Figure 2: Agent design and task setup. [A] 7 rays of vision feed into sensory neurons (black). These neurons are fully connected to the recurrent interneuron layer (red), that in turn feed the left and right motor neurons (grey). [B] Categorization task with circle and line trial. The falling object needs to be caught if it is a circle and avoided if it is a line. [C] Pole-balancing task. The pole attached to the agent’s center is expected it to keep balanced within the rays.

Categorization task design

The categorization task involves differentiating between the falling objects (circles and lines) by moving towards one (circles) and away from the other (lines) (?, ?). The circles’ diameter and the line’s length were both set at 30 units. To encourage generalization, each evaluation of the agent’s performance was conducted over 8 different trials for each type of object, with the objects’ starting horizontal offset from the agent uniformly distributed in the range . The objects fall with a constant velocity of 0.3 units per second. Performance in this task was quantified by averaging over for the circle trials and for the line trials; where is the normalized distance between the center of the agent and the center of the object when the vertical offset between the agent and the object reaches 0 (offset of over 45 units was clipped at 45).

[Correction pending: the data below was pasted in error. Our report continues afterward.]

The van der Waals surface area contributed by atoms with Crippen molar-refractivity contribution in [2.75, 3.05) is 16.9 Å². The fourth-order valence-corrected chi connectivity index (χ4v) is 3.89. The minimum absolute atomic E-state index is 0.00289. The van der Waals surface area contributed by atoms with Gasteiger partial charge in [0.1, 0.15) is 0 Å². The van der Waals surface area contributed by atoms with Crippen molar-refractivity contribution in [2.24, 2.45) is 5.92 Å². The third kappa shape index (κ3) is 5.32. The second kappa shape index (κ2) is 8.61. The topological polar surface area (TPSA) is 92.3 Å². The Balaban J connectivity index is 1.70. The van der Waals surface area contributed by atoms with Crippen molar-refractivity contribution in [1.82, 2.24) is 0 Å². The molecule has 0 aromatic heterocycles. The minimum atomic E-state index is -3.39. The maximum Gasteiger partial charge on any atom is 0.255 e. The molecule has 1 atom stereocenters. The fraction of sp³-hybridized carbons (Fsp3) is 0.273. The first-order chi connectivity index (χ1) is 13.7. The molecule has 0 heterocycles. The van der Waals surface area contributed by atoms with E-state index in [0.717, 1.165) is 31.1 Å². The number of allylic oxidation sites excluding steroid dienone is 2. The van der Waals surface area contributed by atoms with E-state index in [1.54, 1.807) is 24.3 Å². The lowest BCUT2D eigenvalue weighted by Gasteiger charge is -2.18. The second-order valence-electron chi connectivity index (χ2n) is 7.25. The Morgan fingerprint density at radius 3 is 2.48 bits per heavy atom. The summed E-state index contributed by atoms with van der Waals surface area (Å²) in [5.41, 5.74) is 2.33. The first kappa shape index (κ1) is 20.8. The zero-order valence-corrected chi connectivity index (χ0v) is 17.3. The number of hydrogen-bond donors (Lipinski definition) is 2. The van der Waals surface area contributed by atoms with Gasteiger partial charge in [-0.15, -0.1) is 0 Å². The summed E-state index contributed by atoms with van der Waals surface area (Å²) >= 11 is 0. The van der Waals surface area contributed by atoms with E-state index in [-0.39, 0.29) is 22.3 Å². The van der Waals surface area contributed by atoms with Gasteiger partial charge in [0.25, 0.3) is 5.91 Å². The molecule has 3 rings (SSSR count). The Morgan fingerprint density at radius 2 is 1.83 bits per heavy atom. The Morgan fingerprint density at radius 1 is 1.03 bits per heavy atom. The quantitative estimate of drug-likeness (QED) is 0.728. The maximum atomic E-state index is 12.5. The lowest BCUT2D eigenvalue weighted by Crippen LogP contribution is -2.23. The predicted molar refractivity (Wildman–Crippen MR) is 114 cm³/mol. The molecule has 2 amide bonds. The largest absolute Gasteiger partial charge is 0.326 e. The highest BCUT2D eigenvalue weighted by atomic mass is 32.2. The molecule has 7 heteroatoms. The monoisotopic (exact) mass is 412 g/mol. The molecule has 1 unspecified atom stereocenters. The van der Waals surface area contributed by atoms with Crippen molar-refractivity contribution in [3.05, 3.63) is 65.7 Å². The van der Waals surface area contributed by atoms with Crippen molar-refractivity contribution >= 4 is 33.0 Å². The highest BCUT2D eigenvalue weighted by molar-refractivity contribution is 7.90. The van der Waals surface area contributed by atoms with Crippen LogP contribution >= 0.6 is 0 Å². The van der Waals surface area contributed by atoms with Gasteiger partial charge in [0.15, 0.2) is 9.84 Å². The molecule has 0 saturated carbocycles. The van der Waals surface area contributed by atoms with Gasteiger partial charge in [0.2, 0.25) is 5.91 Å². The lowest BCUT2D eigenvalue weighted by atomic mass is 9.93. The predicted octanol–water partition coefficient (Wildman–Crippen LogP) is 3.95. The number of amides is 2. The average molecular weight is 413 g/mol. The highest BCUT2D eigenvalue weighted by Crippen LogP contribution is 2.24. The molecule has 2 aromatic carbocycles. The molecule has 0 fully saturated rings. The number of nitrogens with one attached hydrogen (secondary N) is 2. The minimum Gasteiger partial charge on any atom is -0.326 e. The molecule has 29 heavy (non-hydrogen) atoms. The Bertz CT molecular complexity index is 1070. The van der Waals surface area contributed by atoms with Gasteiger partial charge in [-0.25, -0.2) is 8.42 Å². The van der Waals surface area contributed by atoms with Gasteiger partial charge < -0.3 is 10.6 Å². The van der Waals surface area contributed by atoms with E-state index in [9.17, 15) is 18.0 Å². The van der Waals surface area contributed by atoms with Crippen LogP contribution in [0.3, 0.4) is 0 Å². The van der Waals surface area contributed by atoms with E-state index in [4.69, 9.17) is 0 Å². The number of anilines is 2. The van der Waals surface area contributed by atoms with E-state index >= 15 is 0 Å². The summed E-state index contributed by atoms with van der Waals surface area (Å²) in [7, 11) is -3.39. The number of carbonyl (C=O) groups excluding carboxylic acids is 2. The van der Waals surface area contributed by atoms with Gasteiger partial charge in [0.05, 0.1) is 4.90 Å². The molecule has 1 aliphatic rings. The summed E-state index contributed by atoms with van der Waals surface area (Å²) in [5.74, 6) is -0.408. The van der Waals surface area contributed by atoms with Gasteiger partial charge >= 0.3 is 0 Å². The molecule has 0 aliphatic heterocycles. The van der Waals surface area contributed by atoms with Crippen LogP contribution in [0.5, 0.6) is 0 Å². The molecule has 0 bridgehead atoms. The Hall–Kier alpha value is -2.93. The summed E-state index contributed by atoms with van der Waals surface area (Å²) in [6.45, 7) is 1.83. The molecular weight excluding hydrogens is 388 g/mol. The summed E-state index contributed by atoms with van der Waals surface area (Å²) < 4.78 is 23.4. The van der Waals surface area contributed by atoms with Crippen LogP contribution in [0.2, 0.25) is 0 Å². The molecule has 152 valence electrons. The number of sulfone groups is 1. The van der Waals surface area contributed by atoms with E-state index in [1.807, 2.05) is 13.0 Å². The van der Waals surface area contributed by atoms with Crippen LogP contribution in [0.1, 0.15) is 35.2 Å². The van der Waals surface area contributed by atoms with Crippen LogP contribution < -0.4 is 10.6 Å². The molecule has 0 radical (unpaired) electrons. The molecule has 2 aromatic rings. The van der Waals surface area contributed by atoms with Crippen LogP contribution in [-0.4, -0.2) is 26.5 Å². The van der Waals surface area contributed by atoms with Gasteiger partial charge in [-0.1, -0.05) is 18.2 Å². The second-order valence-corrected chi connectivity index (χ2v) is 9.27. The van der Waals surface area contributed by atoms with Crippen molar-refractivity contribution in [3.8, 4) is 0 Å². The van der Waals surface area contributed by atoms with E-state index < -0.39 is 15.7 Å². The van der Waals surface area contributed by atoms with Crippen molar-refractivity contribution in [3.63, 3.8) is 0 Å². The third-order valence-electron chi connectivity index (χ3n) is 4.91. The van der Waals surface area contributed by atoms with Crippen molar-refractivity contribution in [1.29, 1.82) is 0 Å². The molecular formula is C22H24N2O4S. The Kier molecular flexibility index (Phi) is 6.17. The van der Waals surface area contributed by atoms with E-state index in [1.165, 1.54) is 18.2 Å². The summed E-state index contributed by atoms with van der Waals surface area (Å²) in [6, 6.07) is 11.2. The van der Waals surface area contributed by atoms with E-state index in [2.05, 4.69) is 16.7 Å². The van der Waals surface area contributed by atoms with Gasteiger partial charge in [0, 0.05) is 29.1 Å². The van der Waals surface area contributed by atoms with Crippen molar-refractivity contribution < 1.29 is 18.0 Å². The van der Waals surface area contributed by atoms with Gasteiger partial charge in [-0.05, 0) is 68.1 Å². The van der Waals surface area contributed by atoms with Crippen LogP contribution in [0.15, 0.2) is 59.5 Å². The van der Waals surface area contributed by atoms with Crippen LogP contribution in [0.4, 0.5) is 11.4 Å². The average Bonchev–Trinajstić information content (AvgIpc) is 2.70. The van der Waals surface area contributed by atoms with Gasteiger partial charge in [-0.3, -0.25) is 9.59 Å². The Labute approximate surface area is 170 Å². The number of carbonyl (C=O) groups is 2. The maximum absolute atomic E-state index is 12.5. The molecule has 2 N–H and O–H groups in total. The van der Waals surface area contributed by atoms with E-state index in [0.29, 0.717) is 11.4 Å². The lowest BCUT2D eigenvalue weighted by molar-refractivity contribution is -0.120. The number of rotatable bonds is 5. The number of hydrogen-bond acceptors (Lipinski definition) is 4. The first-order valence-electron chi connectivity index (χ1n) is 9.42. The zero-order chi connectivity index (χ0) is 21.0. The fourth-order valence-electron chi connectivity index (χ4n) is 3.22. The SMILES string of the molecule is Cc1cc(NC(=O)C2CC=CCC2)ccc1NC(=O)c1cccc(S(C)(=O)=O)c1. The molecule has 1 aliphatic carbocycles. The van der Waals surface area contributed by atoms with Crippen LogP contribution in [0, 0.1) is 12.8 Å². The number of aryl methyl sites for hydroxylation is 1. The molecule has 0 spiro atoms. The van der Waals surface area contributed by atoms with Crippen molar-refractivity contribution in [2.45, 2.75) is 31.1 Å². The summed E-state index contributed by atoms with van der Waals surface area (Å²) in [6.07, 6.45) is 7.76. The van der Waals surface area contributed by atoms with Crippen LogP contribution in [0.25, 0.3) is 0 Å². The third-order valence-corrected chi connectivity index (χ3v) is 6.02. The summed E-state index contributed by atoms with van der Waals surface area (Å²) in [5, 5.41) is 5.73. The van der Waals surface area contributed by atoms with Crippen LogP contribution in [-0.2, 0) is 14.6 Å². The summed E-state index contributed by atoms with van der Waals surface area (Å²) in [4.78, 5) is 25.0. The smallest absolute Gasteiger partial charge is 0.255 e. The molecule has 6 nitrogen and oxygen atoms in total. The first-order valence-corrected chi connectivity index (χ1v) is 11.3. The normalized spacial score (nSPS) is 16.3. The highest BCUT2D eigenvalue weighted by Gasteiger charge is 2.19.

Pole-balancing task design

The second task, pole-balancing, was inspired by the first implementation in (?, ?). It was re-designed such that the agent has the pole attached to its center and can sense it through the same rays used for sensing the falling objects (?, ?). The sensory input, as the pole sw.pdf across a ray at angle , increases linearly from 0 at reaching the maximum value at and falling back to 0 at and vice verse. Note that the agent senses the pole only when it intersects with a ray but it “disappears” from view while passing between rays. The pole Was considered dropped if it fell beyond the rays, or if the agent moved over 45 units on either side from its starting position. Performance was calculated by averaging at each time step, where is the pole angle with the vertical, over the 500s of evaluation duration. Just like the categorization task, to promote generalization of the behavior, performance was averaged over 16 trials with the pole starting from 4 different angles on either side of the agent in with angular velocity -0.1 or 0.1.